Mickey Rostoker - update
Mickey and his wife, Cathy, are a brilliant medical team working tirelessly to promote and teach leading edge midwifery as well as combat maternal mortality and neglected global diseases in places like Uganda.
Mickey just shared this very touching recollection. I post it in hopes that more can know about the good work that Mickey and Cathy are doing - as well as the challenges they, their partners, and those they serve face!
From: Mickey Rostoker
Once upon a time …
Tue, Jun 17, 2014 01:14 PM
Late afternoon. A few wisps of clouds shelter the waning sun in the hot, equatorial sky.
The relative quiet of the ward as day shift changes to afternoon shift suddenly turns into a state of urgency.
“Come quickly doctor … there is a woman bleeding.”
She has been bleeding heavily for one day. On the chart it says she had a previous normal pregnancy. She is now 4 months pregnant.
On the stretcher, an impoverished, emaciated 18 year old from the countryside, barely able to respond to her name.
Blood pressure low … pulse rapid.
Between her thighs, a few cloths heavily soiled with blood.
Many clots and obvious grape like clusters of tissue lying on the plastic sheet.
An IV with blood in one arm, an IV with salt water in the other arm.
Quickly she is moved to the evacuation room.
The available equipment and blood is less than optimal.
The doctor works as quickly as possible to remove tissue and stem the continuing bleed.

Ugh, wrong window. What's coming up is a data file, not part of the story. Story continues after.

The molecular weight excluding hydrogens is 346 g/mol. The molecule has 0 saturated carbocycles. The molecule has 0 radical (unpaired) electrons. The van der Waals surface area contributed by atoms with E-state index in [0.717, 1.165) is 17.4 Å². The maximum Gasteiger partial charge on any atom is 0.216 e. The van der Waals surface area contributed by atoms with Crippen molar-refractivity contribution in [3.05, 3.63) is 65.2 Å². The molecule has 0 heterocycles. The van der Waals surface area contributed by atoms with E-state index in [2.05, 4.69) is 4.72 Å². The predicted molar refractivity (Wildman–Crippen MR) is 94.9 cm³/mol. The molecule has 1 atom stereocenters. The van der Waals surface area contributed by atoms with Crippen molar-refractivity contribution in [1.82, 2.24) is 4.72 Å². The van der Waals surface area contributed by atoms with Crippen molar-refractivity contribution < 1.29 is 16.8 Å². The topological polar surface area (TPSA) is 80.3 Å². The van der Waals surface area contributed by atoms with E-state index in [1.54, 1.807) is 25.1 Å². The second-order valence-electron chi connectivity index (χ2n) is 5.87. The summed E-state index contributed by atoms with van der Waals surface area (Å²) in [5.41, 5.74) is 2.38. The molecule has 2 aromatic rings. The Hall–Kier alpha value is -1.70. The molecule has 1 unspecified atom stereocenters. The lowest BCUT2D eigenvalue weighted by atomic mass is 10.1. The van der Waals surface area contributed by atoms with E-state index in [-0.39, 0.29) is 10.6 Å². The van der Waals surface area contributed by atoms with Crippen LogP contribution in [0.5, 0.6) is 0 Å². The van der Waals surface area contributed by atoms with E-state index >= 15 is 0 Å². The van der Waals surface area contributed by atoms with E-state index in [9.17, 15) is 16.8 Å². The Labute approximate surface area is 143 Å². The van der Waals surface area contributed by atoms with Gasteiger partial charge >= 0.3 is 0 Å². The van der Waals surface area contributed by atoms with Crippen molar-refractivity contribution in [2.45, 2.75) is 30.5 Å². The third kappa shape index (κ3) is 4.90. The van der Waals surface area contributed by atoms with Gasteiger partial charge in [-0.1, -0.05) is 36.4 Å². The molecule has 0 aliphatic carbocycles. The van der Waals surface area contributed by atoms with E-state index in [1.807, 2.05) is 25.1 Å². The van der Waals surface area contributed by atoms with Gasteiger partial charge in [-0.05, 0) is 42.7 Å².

The onlookers, grim faced and silent nursing students, are uneasy.
The doctor asks them to see if they can locate more blood and equipment.
The bag with blood is now empty. Now only salt water is going into her in both arms.
But her hemoglobin is only 4 when she is first seen in the hospital.
Only blood will be able to replace volume and give desperately needed oxygen to her tissues.
The patient is so very pale.
She complained about the intrusion into her body at first but is now so quiet.
The tissue and blood coming from her insides is less now.
There is no more blood to transfuse.
Suddenly, the doctor feels a small shudder coming from his silent patient.
Looking at her face it is obvious. These are her last breaths.
Then she is no more.
The doctor rises from the work stool in front of her and moves to close her eyes.
Another woman has died, unnecessarily.
Another small child is left without a mother, unnecessarily.
Jean-Francois (Mickey) Rostoker, BA, MD, CCFP, FCFP
Associate Clinical Professor/Family Practice/University of British Columbia/Vancouver/Canada
Assistant Clinical Professor/Family Medicine/University of Saskatchewan/Regina/Canada